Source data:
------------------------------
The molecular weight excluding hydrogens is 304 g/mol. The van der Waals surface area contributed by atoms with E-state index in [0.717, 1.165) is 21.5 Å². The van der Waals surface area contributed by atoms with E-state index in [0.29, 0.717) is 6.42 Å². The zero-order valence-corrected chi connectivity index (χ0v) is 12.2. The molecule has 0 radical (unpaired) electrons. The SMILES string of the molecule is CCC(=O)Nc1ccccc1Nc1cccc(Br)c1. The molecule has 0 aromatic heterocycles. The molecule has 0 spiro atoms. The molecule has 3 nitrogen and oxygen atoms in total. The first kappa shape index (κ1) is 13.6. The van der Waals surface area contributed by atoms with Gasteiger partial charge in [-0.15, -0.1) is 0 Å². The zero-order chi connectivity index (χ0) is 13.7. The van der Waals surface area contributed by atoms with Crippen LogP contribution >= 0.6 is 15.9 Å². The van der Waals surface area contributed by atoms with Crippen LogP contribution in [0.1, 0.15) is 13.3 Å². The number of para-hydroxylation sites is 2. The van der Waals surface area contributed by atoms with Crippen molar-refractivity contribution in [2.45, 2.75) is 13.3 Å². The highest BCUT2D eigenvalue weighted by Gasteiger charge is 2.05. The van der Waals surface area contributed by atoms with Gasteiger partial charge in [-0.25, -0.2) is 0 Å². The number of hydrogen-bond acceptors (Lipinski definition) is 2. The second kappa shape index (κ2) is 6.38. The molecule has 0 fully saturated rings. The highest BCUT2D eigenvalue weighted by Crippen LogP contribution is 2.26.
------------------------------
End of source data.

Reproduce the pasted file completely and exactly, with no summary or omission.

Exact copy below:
The molecular weight excluding hydrogens is 304 g/mol. The van der Waals surface area contributed by atoms with E-state index in [0.717, 1.165) is 21.5 Å². The van der Waals surface area contributed by atoms with E-state index in [0.29, 0.717) is 6.42 Å². The zero-order valence-corrected chi connectivity index (χ0v) is 12.2. The molecule has 0 radical (unpaired) electrons. The SMILES string of the molecule is CCC(=O)Nc1ccccc1Nc1cccc(Br)c1. The molecule has 0 aromatic heterocycles. The molecule has 0 spiro atoms. The molecule has 3 nitrogen and oxygen atoms in total. The first kappa shape index (κ1) is 13.6. The van der Waals surface area contributed by atoms with Gasteiger partial charge in [-0.15, -0.1) is 0 Å². The zero-order chi connectivity index (χ0) is 13.7. The van der Waals surface area contributed by atoms with Crippen LogP contribution >= 0.6 is 15.9 Å². The van der Waals surface area contributed by atoms with Crippen LogP contribution in [0.1, 0.15) is 13.3 Å². The number of para-hydroxylation sites is 2. The van der Waals surface area contributed by atoms with Crippen molar-refractivity contribution in [2.45, 2.75) is 13.3 Å². The highest BCUT2D eigenvalue weighted by Gasteiger charge is 2.05. The van der Waals surface area contributed by atoms with Gasteiger partial charge in [-0.25, -0.2) is 0 Å². The number of hydrogen-bond acceptors (Lipinski definition) is 2. The second kappa shape index (κ2) is 6.38. The molecule has 0 fully saturated rings. The highest BCUT2D eigenvalue weighted by Crippen LogP contribution is 2.26.